WHAT IS MYOPIA?
Myopia is a progressive visual disorder that results in poor distance vision. If the myopia is severe, it will impair near vision as well. Myopia is also known as “near-sighted” or “short-sighted.” In addition to weakening vision, it also changes the physical structure of the eye. These changes increase the risk of future eye. It is one of the leading causes of blindness around the world and has a direct association with retinal detachments and glaucoma.
HEALTH ISSUES: THE MYOPIA EPIDEMIC
Myopia definitely has a genetic link. However it is driven more by the environmental stress of near work such as reading, studying, computer use, hand games and the lack of outdoor time. In fact, one theory of increasing myopia is that it is our eye’s method of adapting to the demand of prolonged near work. It takes less work for a myopic person to read. That’s why we call it “near-sighted”. Humans before the Industrial Revolution used their eyes predominantly for distance seeing. During that period, the incidence of myopia was less than five percent. In a recent study, researchers found that myopia has increased 66 percent in the United States from 1971 to 2004.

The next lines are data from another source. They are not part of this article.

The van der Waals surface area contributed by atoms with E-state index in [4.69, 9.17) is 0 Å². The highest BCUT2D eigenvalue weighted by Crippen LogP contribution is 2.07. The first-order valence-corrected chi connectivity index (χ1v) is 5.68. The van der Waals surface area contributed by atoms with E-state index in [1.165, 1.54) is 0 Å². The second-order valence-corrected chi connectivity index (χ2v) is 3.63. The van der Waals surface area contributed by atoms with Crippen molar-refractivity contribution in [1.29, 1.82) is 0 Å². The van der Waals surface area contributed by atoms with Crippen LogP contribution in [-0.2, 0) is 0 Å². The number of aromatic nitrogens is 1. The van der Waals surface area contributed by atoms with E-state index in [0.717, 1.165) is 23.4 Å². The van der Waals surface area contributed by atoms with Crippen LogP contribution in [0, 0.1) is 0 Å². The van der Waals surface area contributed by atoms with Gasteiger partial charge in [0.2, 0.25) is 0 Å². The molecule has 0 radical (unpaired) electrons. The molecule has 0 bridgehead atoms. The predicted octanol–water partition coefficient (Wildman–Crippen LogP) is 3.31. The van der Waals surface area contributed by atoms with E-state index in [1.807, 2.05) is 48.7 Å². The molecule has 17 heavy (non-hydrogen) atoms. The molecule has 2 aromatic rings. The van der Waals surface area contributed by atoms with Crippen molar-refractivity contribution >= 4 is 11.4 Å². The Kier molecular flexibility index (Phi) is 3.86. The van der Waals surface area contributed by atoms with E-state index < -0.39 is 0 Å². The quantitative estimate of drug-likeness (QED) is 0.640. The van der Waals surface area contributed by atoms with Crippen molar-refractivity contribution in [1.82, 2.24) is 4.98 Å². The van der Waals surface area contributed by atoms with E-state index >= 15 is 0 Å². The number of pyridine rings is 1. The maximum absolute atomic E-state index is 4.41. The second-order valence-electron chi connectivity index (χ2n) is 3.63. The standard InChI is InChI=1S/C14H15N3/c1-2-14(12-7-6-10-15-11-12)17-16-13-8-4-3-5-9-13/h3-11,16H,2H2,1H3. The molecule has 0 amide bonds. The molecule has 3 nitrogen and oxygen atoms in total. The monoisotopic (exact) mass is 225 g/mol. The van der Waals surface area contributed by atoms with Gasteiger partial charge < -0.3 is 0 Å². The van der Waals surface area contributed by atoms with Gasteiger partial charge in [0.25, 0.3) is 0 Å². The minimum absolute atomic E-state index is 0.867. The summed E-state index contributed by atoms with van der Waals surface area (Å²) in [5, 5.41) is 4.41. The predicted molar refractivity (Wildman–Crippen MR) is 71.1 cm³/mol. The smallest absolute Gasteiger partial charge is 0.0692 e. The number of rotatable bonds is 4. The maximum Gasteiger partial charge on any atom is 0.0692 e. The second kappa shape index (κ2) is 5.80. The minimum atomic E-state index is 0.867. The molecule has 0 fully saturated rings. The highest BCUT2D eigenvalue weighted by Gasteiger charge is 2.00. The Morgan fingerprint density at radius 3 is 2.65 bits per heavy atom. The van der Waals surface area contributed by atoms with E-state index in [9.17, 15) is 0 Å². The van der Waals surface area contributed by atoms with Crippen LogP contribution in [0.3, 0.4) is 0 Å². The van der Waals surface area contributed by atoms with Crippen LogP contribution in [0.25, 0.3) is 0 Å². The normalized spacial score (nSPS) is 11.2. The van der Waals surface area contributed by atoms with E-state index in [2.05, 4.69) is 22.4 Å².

Studies from around the world have indicated that Orthokeratology can decrease the progression of myopia.
It is a non-surgical & reversible procedure that also eliminates the need for glasses or daytime contact lenses.
Your child is an especially good candidate if they have a tendency to lose or abuse their contact lenses/glasses, or if wearing them interferes with their active life. It improves vision by gently reshaping the eyes during sleep using specially designed therapeutic contact lenses. Specially fitted lenses are worn overnight and upon awakening, the patient will have clear vision for waking hours.